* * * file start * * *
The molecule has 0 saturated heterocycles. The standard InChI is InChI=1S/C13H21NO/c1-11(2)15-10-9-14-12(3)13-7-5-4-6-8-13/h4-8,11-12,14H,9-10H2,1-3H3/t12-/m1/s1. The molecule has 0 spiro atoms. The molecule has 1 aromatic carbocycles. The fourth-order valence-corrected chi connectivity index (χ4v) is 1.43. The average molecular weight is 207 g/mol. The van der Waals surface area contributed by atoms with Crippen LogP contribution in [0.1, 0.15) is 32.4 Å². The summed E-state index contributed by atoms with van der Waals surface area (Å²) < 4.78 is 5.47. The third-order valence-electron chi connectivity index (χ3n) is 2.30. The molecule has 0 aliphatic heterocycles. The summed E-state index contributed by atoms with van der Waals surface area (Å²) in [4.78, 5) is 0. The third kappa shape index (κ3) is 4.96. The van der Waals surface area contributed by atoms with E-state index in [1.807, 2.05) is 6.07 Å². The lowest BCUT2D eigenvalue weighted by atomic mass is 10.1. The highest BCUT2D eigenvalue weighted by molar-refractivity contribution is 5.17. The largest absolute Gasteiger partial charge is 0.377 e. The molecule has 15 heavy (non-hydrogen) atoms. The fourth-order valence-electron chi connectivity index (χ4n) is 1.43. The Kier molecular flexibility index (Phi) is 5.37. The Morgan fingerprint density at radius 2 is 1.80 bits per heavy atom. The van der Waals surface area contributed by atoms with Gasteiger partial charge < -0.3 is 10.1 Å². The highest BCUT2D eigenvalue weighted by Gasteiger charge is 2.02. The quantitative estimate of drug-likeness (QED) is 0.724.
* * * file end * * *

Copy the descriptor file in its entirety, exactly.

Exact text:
The molecule has 0 saturated heterocycles. The standard InChI is InChI=1S/C13H21NO/c1-11(2)15-10-9-14-12(3)13-7-5-4-6-8-13/h4-8,11-12,14H,9-10H2,1-3H3/t12-/m1/s1. The molecule has 0 spiro atoms. The molecule has 1 aromatic carbocycles. The fourth-order valence-corrected chi connectivity index (χ4v) is 1.43. The average molecular weight is 207 g/mol. The van der Waals surface area contributed by atoms with Crippen LogP contribution in [0.1, 0.15) is 32.4 Å². The summed E-state index contributed by atoms with van der Waals surface area (Å²) < 4.78 is 5.47. The third-order valence-electron chi connectivity index (χ3n) is 2.30. The molecule has 0 aliphatic heterocycles. The summed E-state index contributed by atoms with van der Waals surface area (Å²) in [4.78, 5) is 0. The third kappa shape index (κ3) is 4.96. The van der Waals surface area contributed by atoms with E-state index in [1.807, 2.05) is 6.07 Å². The lowest BCUT2D eigenvalue weighted by atomic mass is 10.1. The highest BCUT2D eigenvalue weighted by molar-refractivity contribution is 5.17. The largest absolute Gasteiger partial charge is 0.377 e. The molecule has 15 heavy (non-hydrogen) atoms. The fourth-order valence-electron chi connectivity index (χ4n) is 1.43. The Kier molecular flexibility index (Phi) is 5.37. The Morgan fingerprint density at radius 2 is 1.80 bits per heavy atom. The van der Waals surface area contributed by atoms with Gasteiger partial charge < -0.3 is 10.1 Å². The highest BCUT2D eigenvalue weighted by Gasteiger charge is 2.02. The quantitative estimate of drug-likeness (QED) is 0.724.